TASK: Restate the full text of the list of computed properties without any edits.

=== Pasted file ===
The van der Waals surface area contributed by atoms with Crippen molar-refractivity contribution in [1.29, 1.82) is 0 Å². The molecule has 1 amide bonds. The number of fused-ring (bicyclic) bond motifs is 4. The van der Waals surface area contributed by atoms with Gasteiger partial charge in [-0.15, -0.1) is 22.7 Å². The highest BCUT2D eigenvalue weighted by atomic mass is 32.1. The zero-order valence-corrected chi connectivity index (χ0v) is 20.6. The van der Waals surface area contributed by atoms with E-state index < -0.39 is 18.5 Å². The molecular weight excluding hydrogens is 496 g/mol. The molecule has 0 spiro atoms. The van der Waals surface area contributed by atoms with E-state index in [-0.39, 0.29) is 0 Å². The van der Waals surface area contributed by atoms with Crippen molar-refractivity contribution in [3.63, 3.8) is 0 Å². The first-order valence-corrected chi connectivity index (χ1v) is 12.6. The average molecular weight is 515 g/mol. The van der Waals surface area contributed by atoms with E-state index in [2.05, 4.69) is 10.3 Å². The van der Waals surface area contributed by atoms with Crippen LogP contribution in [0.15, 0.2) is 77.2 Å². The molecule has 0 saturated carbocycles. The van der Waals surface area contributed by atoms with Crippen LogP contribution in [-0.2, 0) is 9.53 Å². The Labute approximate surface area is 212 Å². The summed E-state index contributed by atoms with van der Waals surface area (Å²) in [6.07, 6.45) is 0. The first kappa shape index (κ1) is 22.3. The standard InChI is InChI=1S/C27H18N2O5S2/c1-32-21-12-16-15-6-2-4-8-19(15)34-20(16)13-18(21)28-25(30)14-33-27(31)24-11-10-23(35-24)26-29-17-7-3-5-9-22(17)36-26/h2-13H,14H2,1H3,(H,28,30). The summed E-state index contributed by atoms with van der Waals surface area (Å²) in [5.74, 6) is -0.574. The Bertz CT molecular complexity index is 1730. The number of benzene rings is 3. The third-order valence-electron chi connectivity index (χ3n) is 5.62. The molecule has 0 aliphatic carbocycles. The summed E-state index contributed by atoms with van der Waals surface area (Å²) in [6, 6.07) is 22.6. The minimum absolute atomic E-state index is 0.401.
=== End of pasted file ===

The van der Waals surface area contributed by atoms with Crippen molar-refractivity contribution in [1.29, 1.82) is 0 Å². The molecule has 1 amide bonds. The number of fused-ring (bicyclic) bond motifs is 4. The van der Waals surface area contributed by atoms with Gasteiger partial charge in [-0.15, -0.1) is 22.7 Å². The highest BCUT2D eigenvalue weighted by atomic mass is 32.1. The zero-order valence-corrected chi connectivity index (χ0v) is 20.6. The van der Waals surface area contributed by atoms with E-state index < -0.39 is 18.5 Å². The molecular weight excluding hydrogens is 496 g/mol. The molecule has 0 spiro atoms. The van der Waals surface area contributed by atoms with E-state index in [-0.39, 0.29) is 0 Å². The van der Waals surface area contributed by atoms with Crippen molar-refractivity contribution in [3.63, 3.8) is 0 Å². The first-order valence-corrected chi connectivity index (χ1v) is 12.6. The average molecular weight is 515 g/mol. The van der Waals surface area contributed by atoms with E-state index in [2.05, 4.69) is 10.3 Å². The van der Waals surface area contributed by atoms with Crippen LogP contribution in [0.15, 0.2) is 77.2 Å². The molecule has 0 saturated carbocycles. The van der Waals surface area contributed by atoms with Crippen LogP contribution in [-0.2, 0) is 9.53 Å². The Labute approximate surface area is 212 Å². The summed E-state index contributed by atoms with van der Waals surface area (Å²) in [6.07, 6.45) is 0. The first kappa shape index (κ1) is 22.3. The standard InChI is InChI=1S/C27H18N2O5S2/c1-32-21-12-16-15-6-2-4-8-19(15)34-20(16)13-18(21)28-25(30)14-33-27(31)24-11-10-23(35-24)26-29-17-7-3-5-9-22(17)36-26/h2-13H,14H2,1H3,(H,28,30). The summed E-state index contributed by atoms with van der Waals surface area (Å²) in [5.74, 6) is -0.574. The Bertz CT molecular complexity index is 1730. The number of benzene rings is 3. The third-order valence-electron chi connectivity index (χ3n) is 5.62. The molecule has 0 aliphatic carbocycles. The summed E-state index contributed by atoms with van der Waals surface area (Å²) in [6, 6.07) is 22.6. The minimum absolute atomic E-state index is 0.401.